Taking stock of the markets
Stocks defy data and continue moving forward in spite of changes across the political landscape, writes Ian Slattery.
US stocks led the world higher towards the end of the week, despite Q4 GDP coming in at below estimates. Growth came in at 1.9% on an annualised basis, whereby economists had expected 2.2%. The VIX index, which measures volatility, hit a 12 month low as market participants begin to believe that President Trump will implement a large amount of his election policy pledges.
Approximately 28.4% of the S&P 500 has reported earnings since 3rd January and of those companies, 68% have beat earnings expectations. Revenue figures have also generally been positive, and more figures are due to be released this week.
European stocks were also higher during the week, even in the face of a number of minor political surprises. Angela Merkel will now face the more popular Martin Schultz in the German election, French Presidential hopeful François Fillon was hit with a scandal involving payments to his wife, whilst an Italian Supreme Court ruling on electoral law is been seen by some commentators as paving the way for elections this year.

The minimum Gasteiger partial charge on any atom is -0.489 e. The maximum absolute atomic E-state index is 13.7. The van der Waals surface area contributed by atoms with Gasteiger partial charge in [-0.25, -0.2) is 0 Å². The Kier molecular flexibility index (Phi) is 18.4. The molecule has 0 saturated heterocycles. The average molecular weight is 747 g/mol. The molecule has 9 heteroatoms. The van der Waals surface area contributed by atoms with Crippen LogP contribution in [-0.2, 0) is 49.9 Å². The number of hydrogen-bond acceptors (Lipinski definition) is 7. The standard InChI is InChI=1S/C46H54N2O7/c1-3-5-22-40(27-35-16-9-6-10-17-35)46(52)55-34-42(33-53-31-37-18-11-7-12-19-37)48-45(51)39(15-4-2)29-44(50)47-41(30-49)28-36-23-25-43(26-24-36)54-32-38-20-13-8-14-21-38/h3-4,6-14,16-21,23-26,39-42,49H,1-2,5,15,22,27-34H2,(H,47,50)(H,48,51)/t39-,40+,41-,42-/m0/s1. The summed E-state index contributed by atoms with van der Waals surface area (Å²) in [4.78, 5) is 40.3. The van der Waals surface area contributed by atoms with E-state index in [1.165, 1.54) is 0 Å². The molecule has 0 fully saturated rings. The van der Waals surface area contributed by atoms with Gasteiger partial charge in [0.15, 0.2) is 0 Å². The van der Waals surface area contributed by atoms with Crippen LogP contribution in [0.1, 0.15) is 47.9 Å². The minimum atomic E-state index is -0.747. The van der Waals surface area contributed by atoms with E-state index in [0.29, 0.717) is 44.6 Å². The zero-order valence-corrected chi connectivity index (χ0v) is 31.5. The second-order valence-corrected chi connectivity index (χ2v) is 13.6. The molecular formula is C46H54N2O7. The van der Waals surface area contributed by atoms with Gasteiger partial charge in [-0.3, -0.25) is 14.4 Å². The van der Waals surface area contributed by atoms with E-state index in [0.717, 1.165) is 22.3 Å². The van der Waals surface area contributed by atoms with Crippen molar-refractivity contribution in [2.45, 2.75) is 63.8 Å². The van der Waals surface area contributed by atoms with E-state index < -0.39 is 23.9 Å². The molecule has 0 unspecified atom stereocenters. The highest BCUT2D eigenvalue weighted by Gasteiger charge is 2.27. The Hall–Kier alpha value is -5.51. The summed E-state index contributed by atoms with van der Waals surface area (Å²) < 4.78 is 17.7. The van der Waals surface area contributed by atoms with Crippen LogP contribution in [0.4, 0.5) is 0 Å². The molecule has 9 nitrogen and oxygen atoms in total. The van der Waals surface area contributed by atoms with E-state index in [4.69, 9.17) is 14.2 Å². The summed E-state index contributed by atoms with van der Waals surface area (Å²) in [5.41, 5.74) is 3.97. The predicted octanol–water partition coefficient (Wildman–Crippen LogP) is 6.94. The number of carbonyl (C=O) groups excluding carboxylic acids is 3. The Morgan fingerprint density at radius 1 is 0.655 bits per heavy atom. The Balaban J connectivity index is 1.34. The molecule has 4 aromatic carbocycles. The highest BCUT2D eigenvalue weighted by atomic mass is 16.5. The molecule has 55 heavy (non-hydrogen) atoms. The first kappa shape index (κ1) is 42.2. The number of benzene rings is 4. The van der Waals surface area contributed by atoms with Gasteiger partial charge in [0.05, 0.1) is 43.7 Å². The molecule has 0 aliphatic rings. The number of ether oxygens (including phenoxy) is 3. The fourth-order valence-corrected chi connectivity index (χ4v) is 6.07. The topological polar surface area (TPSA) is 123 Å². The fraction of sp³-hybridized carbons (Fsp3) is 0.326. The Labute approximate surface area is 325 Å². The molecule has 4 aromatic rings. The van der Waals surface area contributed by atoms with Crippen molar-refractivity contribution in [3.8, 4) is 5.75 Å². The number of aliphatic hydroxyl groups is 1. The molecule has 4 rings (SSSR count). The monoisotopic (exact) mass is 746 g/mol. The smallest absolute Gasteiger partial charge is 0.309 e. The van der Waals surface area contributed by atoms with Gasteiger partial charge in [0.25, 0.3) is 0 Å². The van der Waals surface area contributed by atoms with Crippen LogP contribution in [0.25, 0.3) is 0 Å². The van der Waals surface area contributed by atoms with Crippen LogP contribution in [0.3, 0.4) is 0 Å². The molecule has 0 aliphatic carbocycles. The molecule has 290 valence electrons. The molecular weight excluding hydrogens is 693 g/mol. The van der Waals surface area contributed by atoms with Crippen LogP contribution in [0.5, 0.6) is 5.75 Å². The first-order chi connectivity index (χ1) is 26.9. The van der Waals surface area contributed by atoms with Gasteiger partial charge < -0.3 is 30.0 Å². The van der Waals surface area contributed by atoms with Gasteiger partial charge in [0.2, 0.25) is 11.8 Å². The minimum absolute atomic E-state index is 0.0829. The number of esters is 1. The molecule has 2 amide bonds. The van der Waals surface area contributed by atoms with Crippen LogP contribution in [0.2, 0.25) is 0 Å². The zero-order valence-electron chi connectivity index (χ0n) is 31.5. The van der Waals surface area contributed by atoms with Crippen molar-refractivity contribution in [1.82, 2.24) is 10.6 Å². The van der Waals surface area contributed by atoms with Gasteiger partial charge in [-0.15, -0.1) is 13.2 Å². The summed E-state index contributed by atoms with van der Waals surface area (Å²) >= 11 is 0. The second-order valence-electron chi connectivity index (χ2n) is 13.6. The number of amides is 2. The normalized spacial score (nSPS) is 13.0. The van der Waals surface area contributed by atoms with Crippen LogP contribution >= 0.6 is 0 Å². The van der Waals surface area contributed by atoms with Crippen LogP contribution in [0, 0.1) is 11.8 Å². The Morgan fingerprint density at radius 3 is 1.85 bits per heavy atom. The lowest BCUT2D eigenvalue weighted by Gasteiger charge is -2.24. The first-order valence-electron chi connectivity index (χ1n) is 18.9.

The global index was up 1% over the course of the week, being led by Hong Kong which gained 2.1%. Copper rose once again, returning 2.5% over the period. Gold was off 1.6% over the week, as investors displayed a more 'risk on' appetite. Oil was up 1.4%, to close above $53/barrel on the back of well received comments from OPEC.
The US 10-year bond price fell once again, as the yield moved up from 2.47% to 2.48% during the week. The yield on the equivalent German Bund closed at 0.46%.
The week ahead
Tuesday 31st January: In Europe, the preliminary Q4 2016 GDP growth goes to print, where the consensus expects 0.4% (quarter-on-quarter) growth, up from 0.3% in Q3. January Headline Inflation is also expected to tick up to 1.6%, from the last reading of 1.5%.
Thursday 2nd February: There is no policy change envisaged at the Bank of England's MPC meeting. However, there is a slew of economic data also released and this may drive Sterling volatility.
Friday 3rd February: January non-farm payrolls are expected to increase in the US, up approximately 170,000, from the December reading of 156,000. The unemployment rate is expected to hold at 4.7%.
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